Bylo Selhi wrote:You concede that the average fund in Canada charges 2.4%.


I didn't say that. The paper's authors did. But that's not MER, that's MER + annualized loads, which are a bit overestimated because of the formula used. And that's not the average fund, that's supposed to be a weighted average figure, as of 5+ years ago.

Bylo Selhi wrote:(That's actually lower than the average actively-managed fund if index funds and ETFs are included in that average.)


The authors don't specify, or maybe I missed it, but this is a mutual fund database so I believe ETFs are excluded - as are seg funds.

Bylo Selhi wrote:You concede that one can build an indexed portfolio for 30bp or less. Add to that 1% for the adviser and the cost to a client investor is 1.3%, i.e. over 1% lower than what they're now paying.


30 bps was the lowest estimate. The average iShares ETF MER is 0.43%. And most advisor fee schedules I've seen start at 1% to 1.4% per year. They scale down from there, in varying degrees. But that puts the all-in cost (with GST) at 1.5% to 1.9% per year. I believe the latter figure would also qualify as "most expensive in the developed world" to quote a rather popular phrase these days.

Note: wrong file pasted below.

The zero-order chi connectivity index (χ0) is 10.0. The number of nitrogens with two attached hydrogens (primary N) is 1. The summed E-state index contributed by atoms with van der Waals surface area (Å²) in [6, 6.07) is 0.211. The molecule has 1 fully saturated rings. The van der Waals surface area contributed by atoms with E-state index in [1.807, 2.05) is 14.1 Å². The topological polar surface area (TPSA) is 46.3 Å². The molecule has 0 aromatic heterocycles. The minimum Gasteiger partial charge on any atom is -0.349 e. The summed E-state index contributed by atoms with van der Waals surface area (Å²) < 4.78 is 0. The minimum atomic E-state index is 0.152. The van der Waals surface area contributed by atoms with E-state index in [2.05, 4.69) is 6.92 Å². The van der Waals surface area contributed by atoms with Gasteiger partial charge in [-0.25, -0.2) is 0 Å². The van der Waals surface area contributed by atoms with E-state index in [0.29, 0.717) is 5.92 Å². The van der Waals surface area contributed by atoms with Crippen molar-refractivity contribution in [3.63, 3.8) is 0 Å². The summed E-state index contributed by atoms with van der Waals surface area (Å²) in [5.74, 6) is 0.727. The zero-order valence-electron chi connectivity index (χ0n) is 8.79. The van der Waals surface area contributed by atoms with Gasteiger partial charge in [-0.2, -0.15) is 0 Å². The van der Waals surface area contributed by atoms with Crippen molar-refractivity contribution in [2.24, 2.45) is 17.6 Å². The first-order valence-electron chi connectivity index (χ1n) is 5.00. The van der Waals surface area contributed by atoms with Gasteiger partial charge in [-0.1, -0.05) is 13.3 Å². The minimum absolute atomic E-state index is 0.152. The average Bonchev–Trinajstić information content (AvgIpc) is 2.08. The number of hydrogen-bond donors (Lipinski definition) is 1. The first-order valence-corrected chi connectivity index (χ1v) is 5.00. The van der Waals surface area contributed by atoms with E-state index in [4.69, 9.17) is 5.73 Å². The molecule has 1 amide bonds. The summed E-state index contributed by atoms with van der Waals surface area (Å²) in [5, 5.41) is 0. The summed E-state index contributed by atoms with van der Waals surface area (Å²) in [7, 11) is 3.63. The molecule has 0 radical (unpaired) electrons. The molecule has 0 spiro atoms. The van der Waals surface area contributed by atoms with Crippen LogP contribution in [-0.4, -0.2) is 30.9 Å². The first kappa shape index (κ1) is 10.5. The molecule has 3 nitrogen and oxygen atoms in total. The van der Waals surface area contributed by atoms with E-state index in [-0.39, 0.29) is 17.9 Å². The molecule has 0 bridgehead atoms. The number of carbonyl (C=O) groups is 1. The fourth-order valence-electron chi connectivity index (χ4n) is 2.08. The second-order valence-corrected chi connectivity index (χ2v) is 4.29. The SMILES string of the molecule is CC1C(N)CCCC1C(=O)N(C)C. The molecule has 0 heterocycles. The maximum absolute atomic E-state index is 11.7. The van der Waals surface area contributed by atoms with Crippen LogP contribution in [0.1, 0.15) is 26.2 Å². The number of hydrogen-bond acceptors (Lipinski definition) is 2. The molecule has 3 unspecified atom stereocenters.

Bylo Selhi wrote:Moreover, an indexed portfolio has a very high probability of outperforming a similar actively-managed one so there's a clear benefit to the investor regardless of MER.


Regardless of MER? Really? I'll give you a chance to edit that before I respond. ;) Before you do that, I'll advise you to first find a study that has deducted 1.5% - 1.9% from index returns.

Bylo Selhi wrote:So why aren't advisers clamouring to their fundcos for low-cost index funds (with the usual 1% embedded commissions) instead of inferior actively-managed funds?